I've been wanting to write about this topic for a while but I keep putting it off because I predict it will be full of cliches, which sounds boring to me, and because I don't want to write something that implies I think you have to have a child to be a complete person. I reject the latter notion and hope it is not the impression that the reader walks away with. Life works in all sorts of different ways, and I mean only to talk about my life without judgement or assumed understanding of anyone elses life, regardless of any language used here that might lead someone to believe otherwise. I recognize the experiences I've gained with Berkeley come with a loss of other potential great and enlightening experiences. End preamble.

Going into parenting my eyes were wide open to the fact that I'd get to learn all sorts of things about sacrifice. I'd get to sacrifice free time, sleep, money, sleep, time with Robyn, sleep. And did I mention sleep? I've probably learned more about sacrifice than I expected but I haven't felt any great revelation there--the fact that I can survive on 7 hours of sleep instead of 9 isn't exactly groundbreaking--and discussing that particular topic without stepping on a multitude of cliches is probably near impossible so I won't linger any longer there.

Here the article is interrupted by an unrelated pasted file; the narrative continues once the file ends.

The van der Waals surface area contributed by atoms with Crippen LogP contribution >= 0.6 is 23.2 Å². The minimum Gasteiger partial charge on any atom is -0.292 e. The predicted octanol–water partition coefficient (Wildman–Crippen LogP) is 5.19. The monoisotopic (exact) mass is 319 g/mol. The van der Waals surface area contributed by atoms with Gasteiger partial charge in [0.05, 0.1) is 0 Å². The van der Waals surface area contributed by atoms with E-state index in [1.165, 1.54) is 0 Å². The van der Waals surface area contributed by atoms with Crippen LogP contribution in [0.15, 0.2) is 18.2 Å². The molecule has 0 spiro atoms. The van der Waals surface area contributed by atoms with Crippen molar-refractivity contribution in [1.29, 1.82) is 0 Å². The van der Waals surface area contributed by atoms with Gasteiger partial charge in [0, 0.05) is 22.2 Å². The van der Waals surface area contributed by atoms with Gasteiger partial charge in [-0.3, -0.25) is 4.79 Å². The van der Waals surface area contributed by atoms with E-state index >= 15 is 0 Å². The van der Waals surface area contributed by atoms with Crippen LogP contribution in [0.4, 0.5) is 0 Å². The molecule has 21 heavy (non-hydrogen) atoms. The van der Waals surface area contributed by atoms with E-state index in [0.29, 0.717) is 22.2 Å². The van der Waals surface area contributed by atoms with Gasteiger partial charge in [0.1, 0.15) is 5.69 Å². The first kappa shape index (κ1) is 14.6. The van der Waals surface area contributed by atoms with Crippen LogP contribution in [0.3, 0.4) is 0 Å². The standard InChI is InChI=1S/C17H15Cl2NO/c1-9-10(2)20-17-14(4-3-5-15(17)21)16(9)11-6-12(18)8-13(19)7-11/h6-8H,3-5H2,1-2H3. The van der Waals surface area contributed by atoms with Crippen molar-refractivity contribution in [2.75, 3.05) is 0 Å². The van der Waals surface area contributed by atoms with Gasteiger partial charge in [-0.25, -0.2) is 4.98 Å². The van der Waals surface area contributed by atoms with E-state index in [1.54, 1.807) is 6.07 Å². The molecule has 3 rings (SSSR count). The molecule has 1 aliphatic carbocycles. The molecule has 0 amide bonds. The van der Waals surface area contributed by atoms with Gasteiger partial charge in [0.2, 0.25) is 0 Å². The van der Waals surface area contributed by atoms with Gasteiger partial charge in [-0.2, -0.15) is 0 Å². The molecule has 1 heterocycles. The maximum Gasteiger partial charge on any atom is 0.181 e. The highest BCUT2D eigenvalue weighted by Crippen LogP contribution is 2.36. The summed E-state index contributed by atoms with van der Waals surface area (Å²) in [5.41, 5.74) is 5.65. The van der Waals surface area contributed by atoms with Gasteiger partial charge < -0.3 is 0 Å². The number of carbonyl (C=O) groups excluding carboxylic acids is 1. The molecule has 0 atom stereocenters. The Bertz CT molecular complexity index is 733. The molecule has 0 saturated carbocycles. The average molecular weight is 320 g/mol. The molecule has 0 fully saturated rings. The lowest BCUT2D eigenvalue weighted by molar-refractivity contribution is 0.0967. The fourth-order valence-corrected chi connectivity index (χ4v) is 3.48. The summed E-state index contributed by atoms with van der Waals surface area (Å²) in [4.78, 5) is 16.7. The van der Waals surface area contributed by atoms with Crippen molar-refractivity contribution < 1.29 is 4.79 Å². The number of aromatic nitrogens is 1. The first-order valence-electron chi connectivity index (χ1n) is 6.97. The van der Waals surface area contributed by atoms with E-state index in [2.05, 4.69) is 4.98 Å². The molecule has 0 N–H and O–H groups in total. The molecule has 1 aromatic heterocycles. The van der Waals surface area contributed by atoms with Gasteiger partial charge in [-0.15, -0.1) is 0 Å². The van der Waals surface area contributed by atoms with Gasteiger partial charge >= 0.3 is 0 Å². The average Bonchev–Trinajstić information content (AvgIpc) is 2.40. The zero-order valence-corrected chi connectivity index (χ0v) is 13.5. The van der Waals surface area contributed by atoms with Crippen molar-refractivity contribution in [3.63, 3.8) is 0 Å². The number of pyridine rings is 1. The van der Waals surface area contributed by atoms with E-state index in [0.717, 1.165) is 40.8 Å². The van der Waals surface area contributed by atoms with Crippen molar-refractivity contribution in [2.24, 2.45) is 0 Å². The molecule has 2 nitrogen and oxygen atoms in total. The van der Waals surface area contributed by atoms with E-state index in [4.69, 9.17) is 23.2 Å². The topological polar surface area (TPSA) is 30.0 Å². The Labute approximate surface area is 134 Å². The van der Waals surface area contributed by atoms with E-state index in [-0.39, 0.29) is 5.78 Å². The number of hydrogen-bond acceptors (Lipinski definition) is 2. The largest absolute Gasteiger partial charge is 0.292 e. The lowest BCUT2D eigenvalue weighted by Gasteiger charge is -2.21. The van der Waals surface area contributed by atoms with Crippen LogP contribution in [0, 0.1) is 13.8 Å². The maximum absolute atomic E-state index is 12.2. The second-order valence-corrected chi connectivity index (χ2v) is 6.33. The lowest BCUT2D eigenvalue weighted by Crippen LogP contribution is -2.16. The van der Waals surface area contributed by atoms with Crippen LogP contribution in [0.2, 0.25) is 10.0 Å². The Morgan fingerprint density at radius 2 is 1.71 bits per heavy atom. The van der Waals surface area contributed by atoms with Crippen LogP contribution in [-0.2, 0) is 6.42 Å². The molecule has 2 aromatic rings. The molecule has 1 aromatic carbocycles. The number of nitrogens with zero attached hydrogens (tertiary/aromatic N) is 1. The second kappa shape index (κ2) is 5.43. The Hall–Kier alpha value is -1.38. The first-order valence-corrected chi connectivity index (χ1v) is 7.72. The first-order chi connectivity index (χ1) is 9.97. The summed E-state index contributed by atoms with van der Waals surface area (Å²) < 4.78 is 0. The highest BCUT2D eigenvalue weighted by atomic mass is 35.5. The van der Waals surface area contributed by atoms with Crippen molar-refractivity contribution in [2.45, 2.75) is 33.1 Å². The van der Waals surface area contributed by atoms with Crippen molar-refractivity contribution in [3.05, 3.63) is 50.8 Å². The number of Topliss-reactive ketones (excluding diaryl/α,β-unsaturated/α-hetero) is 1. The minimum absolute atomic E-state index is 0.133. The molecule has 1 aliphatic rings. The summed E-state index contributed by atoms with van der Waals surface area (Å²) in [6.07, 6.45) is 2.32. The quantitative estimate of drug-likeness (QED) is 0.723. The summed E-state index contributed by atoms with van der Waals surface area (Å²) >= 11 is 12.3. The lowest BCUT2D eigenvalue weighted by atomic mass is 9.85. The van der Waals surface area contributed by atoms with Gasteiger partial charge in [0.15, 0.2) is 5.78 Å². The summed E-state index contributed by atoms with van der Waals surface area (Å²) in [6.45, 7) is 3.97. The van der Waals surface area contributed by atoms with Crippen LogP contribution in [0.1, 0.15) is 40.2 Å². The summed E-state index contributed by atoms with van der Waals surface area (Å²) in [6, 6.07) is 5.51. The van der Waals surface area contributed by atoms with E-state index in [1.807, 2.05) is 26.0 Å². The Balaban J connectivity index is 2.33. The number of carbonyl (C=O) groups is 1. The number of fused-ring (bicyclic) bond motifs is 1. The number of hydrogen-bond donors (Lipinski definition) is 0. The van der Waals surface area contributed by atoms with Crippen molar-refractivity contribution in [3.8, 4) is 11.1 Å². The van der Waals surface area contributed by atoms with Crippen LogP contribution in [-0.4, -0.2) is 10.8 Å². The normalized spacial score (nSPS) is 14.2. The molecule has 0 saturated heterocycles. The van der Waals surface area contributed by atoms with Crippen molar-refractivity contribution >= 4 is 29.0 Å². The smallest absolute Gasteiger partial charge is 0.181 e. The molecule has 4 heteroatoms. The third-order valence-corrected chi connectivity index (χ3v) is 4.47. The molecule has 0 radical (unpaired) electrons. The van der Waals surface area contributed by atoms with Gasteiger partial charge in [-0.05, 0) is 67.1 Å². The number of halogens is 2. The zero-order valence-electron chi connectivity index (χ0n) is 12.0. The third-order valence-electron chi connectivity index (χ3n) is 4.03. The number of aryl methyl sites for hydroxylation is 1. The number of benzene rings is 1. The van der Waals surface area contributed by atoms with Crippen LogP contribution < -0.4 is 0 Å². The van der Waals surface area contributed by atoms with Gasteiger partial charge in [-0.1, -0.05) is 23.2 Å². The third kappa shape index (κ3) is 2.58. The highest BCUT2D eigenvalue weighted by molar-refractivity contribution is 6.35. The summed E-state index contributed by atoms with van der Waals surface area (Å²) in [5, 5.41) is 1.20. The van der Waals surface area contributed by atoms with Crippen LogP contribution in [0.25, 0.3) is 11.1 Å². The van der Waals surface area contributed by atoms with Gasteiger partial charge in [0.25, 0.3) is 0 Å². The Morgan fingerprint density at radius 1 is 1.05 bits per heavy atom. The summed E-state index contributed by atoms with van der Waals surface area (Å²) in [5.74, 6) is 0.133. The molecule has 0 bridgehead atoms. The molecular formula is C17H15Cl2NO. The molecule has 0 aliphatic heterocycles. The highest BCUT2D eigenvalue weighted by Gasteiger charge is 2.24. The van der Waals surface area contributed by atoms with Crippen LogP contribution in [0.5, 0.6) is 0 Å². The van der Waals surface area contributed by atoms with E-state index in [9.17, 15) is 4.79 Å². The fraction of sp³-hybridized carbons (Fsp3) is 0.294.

The thing about life, at least my life, is that there is so much of it I don't remember. Without thinking really hard I couldn't tell you much about what happened yesterday. I could talk about some major milestones from last year, but ask me about a particular date from 2012 and I'd likely look at you stupidly. What was high school like? The question conjures emotions more than specific events. What was it like to be a preteen? It has something to do with riding BMX bikes and playing kickball. Before that? I don't know. I can see glue sliding down paper, maybe I was seven, maybe I was six, maybe I was five. Before that? Nothing.